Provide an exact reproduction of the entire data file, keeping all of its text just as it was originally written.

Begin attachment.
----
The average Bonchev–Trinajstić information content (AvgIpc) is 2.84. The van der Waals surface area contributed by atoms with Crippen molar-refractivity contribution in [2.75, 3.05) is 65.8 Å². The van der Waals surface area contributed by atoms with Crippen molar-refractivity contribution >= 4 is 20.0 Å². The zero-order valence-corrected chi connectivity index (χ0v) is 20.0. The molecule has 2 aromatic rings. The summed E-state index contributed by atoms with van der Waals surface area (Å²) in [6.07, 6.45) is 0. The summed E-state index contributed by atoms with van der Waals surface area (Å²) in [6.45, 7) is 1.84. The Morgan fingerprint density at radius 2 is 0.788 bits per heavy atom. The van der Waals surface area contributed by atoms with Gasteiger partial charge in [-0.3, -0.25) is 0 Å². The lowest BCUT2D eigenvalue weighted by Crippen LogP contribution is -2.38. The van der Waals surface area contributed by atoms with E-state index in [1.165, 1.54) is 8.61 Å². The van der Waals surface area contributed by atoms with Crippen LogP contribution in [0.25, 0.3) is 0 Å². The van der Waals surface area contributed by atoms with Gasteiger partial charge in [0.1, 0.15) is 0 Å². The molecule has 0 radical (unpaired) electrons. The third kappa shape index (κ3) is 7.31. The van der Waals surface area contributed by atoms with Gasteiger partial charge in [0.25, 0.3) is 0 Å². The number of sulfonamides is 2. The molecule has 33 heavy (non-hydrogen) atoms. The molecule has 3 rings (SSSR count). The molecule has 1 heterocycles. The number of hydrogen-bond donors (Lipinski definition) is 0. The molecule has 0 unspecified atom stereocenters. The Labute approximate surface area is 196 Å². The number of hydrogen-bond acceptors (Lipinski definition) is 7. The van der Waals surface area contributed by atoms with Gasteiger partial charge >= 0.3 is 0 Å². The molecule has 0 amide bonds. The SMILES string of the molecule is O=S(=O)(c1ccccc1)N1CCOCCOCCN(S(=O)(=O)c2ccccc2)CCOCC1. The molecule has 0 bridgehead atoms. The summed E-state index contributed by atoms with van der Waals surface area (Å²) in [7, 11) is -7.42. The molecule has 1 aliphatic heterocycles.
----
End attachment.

The average Bonchev–Trinajstić information content (AvgIpc) is 2.84. The van der Waals surface area contributed by atoms with Crippen molar-refractivity contribution in [2.75, 3.05) is 65.8 Å². The van der Waals surface area contributed by atoms with Crippen molar-refractivity contribution >= 4 is 20.0 Å². The zero-order valence-corrected chi connectivity index (χ0v) is 20.0. The molecule has 2 aromatic rings. The summed E-state index contributed by atoms with van der Waals surface area (Å²) in [6.07, 6.45) is 0. The summed E-state index contributed by atoms with van der Waals surface area (Å²) in [6.45, 7) is 1.84. The Morgan fingerprint density at radius 2 is 0.788 bits per heavy atom. The van der Waals surface area contributed by atoms with Gasteiger partial charge in [-0.3, -0.25) is 0 Å². The lowest BCUT2D eigenvalue weighted by Crippen LogP contribution is -2.38. The van der Waals surface area contributed by atoms with E-state index in [1.165, 1.54) is 8.61 Å². The van der Waals surface area contributed by atoms with Crippen LogP contribution in [0.25, 0.3) is 0 Å². The van der Waals surface area contributed by atoms with Gasteiger partial charge in [0.1, 0.15) is 0 Å². The molecule has 0 radical (unpaired) electrons. The third kappa shape index (κ3) is 7.31. The van der Waals surface area contributed by atoms with Gasteiger partial charge in [0.25, 0.3) is 0 Å². The number of sulfonamides is 2. The molecule has 33 heavy (non-hydrogen) atoms. The molecule has 3 rings (SSSR count). The molecule has 1 heterocycles. The number of hydrogen-bond donors (Lipinski definition) is 0. The molecule has 0 unspecified atom stereocenters. The Labute approximate surface area is 196 Å². The number of hydrogen-bond acceptors (Lipinski definition) is 7. The van der Waals surface area contributed by atoms with Gasteiger partial charge >= 0.3 is 0 Å². The molecule has 0 amide bonds. The SMILES string of the molecule is O=S(=O)(c1ccccc1)N1CCOCCOCCN(S(=O)(=O)c2ccccc2)CCOCC1. The molecule has 0 bridgehead atoms. The summed E-state index contributed by atoms with van der Waals surface area (Å²) in [7, 11) is -7.42. The molecule has 1 aliphatic heterocycles.